Knifeplay – B-sides and Rarities

Knifeplay released a collection of tracks called B-Sides & Rarities, consisting of music compiled during the span of the band’s career. Whenever I come across collections like these, it almost always feels questionable. The fact that it is possible for them to compile 17 tracks as lush and as compelling as these that haven’t found a home in their regular releases makes me wonder how much more music out there is stuck under hard drives and cassette tapes on dusty boxes and basements. 

This B-side offering is no slouch. We get a mix bag of tricks, yet this variety and novelty is not only great for fans of Knifeplay, but also provides great insight to the band’s evolution as musicians over the years. As such, I feel like this record is something everyone can enjoy but including the uninitiated. 

Knifeplay’s gentle blend of lo-fi pop, warm acoustic riffs and shoegaze effects have a way of calming the mind to a slow breathing pattern. The opening “12 Strings” is as close to an indie orchestra as we can get, with lush synths hovering over gleaming strings and a mood that flows like a calm stream. “Skate or Die” is the epitome of slowcore, with a soundscape that almost feels like it’s suspended in slow motion. The song speaks about the brashness of youth, and along with its instrumentation it evokes the feeling of never wanting the good times to end.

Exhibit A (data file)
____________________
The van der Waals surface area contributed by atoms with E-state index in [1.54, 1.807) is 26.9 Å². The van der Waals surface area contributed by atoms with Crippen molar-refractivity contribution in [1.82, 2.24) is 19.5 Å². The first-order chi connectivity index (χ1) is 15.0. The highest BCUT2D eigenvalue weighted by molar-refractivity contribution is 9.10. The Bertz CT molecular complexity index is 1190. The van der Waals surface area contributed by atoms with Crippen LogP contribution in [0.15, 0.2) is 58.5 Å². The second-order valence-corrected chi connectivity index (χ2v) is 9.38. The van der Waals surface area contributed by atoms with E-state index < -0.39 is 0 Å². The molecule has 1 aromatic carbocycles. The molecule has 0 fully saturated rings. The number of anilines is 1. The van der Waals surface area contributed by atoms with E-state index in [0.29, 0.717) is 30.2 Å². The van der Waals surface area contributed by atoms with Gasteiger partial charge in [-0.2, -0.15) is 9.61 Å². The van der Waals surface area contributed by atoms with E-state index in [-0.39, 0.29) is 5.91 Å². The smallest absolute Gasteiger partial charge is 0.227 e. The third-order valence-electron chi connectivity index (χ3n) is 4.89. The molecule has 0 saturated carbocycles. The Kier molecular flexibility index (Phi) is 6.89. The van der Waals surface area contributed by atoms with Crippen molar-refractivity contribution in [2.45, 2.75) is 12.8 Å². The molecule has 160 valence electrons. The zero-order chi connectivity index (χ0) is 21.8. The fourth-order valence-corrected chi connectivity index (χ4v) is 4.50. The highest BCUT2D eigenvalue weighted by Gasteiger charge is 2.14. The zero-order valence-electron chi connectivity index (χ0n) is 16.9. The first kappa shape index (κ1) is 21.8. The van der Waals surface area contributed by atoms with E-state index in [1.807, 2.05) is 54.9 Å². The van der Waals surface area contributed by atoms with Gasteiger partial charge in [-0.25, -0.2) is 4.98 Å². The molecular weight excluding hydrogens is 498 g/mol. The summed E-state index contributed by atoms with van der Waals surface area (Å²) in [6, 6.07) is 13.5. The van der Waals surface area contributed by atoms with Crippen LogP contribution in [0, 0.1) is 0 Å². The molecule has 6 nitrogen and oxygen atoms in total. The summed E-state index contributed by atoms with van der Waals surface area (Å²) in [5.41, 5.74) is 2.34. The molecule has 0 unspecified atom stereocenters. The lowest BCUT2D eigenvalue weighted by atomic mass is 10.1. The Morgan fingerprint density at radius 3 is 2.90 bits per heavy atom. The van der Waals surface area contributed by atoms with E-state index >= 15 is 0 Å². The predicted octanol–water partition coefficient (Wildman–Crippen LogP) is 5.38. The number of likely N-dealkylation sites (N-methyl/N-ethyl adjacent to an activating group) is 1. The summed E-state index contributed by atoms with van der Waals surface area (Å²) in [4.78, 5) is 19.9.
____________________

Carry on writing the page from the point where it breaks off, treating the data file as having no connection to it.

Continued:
There are a few glimpses where the band shifts into more abrasive themes. “Engine” feels like the typical shoegaze rock except its distortion is subdued and shoved behind ethereal vocals and synths. “Dying” is haunted by a low growling riff, yet the languid tempo gives it no opportunity to bite.

In other times, the music feels cinematic. With the band’s patient and stretched out nature, it feels effortless for them to move into the grandiose. “Hell” feels triumphant with its radiant melody and soaring strings. “Sunbeams” evokes a calm feeling of driving through the countryside in perfect weather.

Listening to Knifeplay’s B-Sides & Rarities feels like flipping through faded photo albums and finding gems and fond memories in every page. Best of all, is that it feels welcoming for anyone willing to get lost in its nostalgia.

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